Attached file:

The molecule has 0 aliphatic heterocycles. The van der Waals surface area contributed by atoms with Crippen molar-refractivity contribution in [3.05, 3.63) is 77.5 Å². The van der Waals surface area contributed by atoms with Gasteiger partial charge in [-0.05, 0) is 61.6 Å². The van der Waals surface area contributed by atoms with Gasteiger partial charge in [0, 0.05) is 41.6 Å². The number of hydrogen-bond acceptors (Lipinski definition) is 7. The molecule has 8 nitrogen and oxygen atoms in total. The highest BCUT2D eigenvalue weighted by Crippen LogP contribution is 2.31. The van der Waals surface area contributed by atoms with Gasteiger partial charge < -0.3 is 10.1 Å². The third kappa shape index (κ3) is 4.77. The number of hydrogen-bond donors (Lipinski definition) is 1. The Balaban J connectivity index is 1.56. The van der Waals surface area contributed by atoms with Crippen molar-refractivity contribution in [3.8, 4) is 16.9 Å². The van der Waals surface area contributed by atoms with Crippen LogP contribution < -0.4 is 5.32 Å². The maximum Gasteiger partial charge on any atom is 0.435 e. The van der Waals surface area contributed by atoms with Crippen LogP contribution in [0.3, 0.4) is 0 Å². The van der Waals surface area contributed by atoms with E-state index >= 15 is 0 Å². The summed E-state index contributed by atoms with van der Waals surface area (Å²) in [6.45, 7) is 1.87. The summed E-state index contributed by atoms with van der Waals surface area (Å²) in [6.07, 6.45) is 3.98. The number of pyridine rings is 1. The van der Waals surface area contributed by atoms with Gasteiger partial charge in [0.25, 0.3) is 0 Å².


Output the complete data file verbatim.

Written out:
The molecule has 0 aliphatic heterocycles. The van der Waals surface area contributed by atoms with Crippen molar-refractivity contribution in [3.05, 3.63) is 77.5 Å². The van der Waals surface area contributed by atoms with Gasteiger partial charge in [-0.05, 0) is 61.6 Å². The van der Waals surface area contributed by atoms with Gasteiger partial charge in [0, 0.05) is 41.6 Å². The number of hydrogen-bond acceptors (Lipinski definition) is 7. The molecule has 8 nitrogen and oxygen atoms in total. The highest BCUT2D eigenvalue weighted by Crippen LogP contribution is 2.31. The van der Waals surface area contributed by atoms with Gasteiger partial charge < -0.3 is 10.1 Å². The third kappa shape index (κ3) is 4.77. The number of hydrogen-bond donors (Lipinski definition) is 1. The Balaban J connectivity index is 1.56. The van der Waals surface area contributed by atoms with Crippen molar-refractivity contribution in [3.8, 4) is 16.9 Å². The van der Waals surface area contributed by atoms with Crippen LogP contribution < -0.4 is 5.32 Å². The maximum Gasteiger partial charge on any atom is 0.435 e. The van der Waals surface area contributed by atoms with Crippen LogP contribution in [0.3, 0.4) is 0 Å². The van der Waals surface area contributed by atoms with E-state index >= 15 is 0 Å². The summed E-state index contributed by atoms with van der Waals surface area (Å²) in [6.45, 7) is 1.87. The summed E-state index contributed by atoms with van der Waals surface area (Å²) in [6.07, 6.45) is 3.98. The number of pyridine rings is 1. The van der Waals surface area contributed by atoms with Gasteiger partial charge in [0.25, 0.3) is 0 Å².